A nosebleed in a horse can appear both dramatic and distressing, but in many cases the owner is more worried than the horse and the bleeding will frequently stop of its own accord. The key message is ‘do not panic’ – instead, assess the situation.
Surveying the damage
It is important to ascertain the following:
Even a small bleed can look dramatic, especially down the front of a grey horse. Equally, a large bleed can be concealed under bedding in a stable, so it helps to estimate the severity: would the drips slowly fill a teacup or rapidly overflow a bucket?
Most minor nosebleeds stop within 15 minutes, but if a Thoroughbred-sized horse loses more than four litres of blood rapidly, it needs emergency treatment.
This information is helpful in order to forma diagnosis, since if it is a true nosebleed originating from withing the horse’s head, blood will usually only emerge from one nostril, on the side of the head that is affected. A horse that is bleeding internally from the lungs will bleed from both nostrils.
For example, the horse may have just knocked its head in a fall, or is can occur if the vet has just passed a stomach tube up the nose.
If so, this suggests a rupture in a minor blood vessel. On the other hand, if nosebleeds occur repeatedly, then this suggests potential damage to a more major artery, which needs investigation.
If so, it is most likely to be suffering from an exercise-induced pulmonary haemorrhage.
Common causes of nosebleeds
Horses do not tend to have spontaneous nosebleeds, so even if you are not aware of a possible reason, b e suspicious – there must be a cause.
A nosebleed – properly termed epistaxis – occurs when any part of the nasal passages (which are richly supplied with blood vessels), throat, lower airways or lungs are injured to such a degree that blood vessels are damaged and blood leaks out.
The commonest cause is a simple knock on the head, when alarmingly large amounts of blood may pour from one nostril. Such traumatic nosebleeds are usually self-limiting, but always consult your vet.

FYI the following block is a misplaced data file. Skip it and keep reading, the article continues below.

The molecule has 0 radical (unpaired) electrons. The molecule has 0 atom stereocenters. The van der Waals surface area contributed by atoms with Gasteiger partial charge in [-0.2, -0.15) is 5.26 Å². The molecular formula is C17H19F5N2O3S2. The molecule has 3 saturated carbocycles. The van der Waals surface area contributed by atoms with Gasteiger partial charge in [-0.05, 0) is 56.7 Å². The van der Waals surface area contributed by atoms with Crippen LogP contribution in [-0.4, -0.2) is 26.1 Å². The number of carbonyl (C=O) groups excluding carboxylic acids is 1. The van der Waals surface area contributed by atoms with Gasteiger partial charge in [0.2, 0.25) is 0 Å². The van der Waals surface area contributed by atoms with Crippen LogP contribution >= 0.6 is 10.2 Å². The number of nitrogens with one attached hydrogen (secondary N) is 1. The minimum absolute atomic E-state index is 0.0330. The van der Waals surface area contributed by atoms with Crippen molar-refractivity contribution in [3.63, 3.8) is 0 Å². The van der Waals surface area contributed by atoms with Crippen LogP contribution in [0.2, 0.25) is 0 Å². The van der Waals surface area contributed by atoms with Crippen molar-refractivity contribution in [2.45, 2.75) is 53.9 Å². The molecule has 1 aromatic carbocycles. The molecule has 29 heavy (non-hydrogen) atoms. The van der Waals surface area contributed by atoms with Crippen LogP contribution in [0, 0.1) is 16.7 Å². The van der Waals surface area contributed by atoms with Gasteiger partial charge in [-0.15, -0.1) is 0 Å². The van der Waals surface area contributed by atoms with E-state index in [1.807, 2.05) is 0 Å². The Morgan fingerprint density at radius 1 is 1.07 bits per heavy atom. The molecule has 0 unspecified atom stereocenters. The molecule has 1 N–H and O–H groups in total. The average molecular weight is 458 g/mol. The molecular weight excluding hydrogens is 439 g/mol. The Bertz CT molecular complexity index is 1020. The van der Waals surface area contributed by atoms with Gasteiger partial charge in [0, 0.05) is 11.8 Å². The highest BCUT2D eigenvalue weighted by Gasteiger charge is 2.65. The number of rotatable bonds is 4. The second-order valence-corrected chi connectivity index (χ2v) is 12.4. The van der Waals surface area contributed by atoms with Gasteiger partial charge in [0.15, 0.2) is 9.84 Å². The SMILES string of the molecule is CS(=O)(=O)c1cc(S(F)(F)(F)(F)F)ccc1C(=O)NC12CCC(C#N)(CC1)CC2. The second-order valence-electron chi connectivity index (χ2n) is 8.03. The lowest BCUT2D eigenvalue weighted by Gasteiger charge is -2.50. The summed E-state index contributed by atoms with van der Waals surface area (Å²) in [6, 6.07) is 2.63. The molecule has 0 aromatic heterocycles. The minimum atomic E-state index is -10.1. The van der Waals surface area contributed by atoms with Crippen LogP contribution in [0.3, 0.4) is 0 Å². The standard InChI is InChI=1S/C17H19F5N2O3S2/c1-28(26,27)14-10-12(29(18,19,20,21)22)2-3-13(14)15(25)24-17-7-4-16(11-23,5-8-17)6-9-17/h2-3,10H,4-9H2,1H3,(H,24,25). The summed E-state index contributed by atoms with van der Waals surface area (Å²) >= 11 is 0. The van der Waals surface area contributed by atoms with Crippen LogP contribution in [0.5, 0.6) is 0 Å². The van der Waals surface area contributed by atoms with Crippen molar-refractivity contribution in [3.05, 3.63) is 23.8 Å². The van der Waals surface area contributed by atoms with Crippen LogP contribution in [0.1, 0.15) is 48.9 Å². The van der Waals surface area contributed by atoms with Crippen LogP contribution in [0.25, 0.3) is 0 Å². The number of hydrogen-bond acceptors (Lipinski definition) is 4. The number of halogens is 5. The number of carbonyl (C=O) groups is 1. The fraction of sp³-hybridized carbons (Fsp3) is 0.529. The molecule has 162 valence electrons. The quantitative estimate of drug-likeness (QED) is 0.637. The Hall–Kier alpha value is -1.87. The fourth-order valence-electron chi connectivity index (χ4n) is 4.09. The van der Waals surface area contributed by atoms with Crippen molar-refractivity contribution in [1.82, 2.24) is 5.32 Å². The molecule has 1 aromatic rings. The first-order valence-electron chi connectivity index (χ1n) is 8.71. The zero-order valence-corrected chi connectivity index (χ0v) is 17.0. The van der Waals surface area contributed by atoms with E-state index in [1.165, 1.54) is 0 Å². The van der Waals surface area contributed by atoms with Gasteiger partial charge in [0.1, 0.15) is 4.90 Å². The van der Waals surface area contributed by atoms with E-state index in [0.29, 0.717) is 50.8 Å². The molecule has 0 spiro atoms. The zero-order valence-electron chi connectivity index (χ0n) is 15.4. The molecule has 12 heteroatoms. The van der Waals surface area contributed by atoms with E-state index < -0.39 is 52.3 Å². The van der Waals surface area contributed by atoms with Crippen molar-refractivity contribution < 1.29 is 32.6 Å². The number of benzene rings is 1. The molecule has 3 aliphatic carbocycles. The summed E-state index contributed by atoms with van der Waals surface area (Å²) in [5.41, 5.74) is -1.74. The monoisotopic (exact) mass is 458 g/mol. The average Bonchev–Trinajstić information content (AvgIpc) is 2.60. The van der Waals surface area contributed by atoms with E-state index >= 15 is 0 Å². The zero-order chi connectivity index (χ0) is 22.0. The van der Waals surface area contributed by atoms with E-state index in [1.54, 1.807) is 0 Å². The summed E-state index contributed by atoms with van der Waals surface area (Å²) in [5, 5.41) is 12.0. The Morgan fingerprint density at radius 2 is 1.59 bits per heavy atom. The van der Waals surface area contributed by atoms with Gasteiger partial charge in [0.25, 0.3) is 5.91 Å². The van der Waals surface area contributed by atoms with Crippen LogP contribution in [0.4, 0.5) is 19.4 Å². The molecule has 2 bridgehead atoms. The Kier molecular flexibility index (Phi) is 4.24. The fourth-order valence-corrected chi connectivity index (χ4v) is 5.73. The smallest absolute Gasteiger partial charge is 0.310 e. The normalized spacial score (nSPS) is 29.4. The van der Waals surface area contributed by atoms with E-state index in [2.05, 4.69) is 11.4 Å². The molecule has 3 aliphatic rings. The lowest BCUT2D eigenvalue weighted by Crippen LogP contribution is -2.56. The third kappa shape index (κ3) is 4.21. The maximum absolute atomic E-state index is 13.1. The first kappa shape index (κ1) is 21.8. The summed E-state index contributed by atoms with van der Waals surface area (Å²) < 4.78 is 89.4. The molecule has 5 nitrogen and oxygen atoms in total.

Another common reason for a nosebleed is if the delicate nasal tissues are knocked inadvertently when a vet passes a stomach tube up from the nostril. Sometimes this is unavoidable, particularly if the horse moves at the wrong moment – however, the bleeding always stops.
A moderate nosebleed, if accompanied by coughing, suggests a foreign body wedged in the nose or throat.
Occasionally tumours somewhere in the respiratory tract, or inflammation of the horse’s sinuses (sinusitis), will produce a trickle of blood from the nose.
The most common reason for blood coming down both of a horse’s nostrils (properly called bilateral epistaxis) is blood coming up from the lungs – so technically it is not a nosebleed at all.
Exercise-induced pulmonary haemorrhage (EIPH) refers to bleeding from the blood vessels within the lung and is probably the most common abnormality affecting the horse during exercise.
Such horses are sometimes called ‘bleeders’ or described as having burst blood vessels.
The condition is not new, having been reported by the Greeks and Romans, but it has become much more clearly understood with the use of modern flexible endoscopes, which have allowed vets to see that the blood does indeed come from the lungs.
It is now understood that the bleeding originates from the delicate pulmonary capillaries in the lung and occurs when these tiny, thin-walled blood vessels are put under extreme pressure by the huge air-and blood-flow demands associated with the galloping horse.
There are various theories as to exactly how these blood vessels are affected, but somehow they are damaged and this results in bleeding into the lungs.
Symptoms of EIPH
Signs to watch out for include:
In severe cases, bleeding is sufficient to well up through the airways and appear at the nostrils, but in the majority, the blood does not get that far and is reabsorbed, as it may be less than a teaspoon in quantity. Very rarely, a horse may sustain a fatal bleed from the lungs, generally towards the end of a race r the cross-country phase of a competition.
As EIPH may affect performance, particularly in racehorses (around one in every 1,000 horses racing in the UK ends up with noticeable bleeding), it has attracted a lot of research effort – but it is not just racehorses that are affected. Following intense exercise, all horses break some of the smallest blood vessels in their lungs and EIPH can also affect horses used for cross-country, polo and show jumping, as well as some draught and endurance horses.
What are the possible causes?
The chances of EIPH are known to increase with:
The treatment for horses that have had episodes of EIPH includes rest and anti-inflammatory medication, such as bute. A gradual return to training is usually recommended, together with efforts to ensure good hygiene to reduce small airway inflammation.
Frusemide (brand name Lasix or Salix) is a popular treatment, but is banned in Thoroughbred racing in the UK (yet not in all states of the USA). The use of nasal strips (brand name Flair) has been shown to help, by making it significantly easier for horses to breathe during strenuous exercise.
Such devices help open up the airway and reduce the turbulence of the airflow as the horse breathes – very important during fast work. They are banned in UK Thoroughbred racing, but have been seen on the noses of several successful event horses going cross-country recently.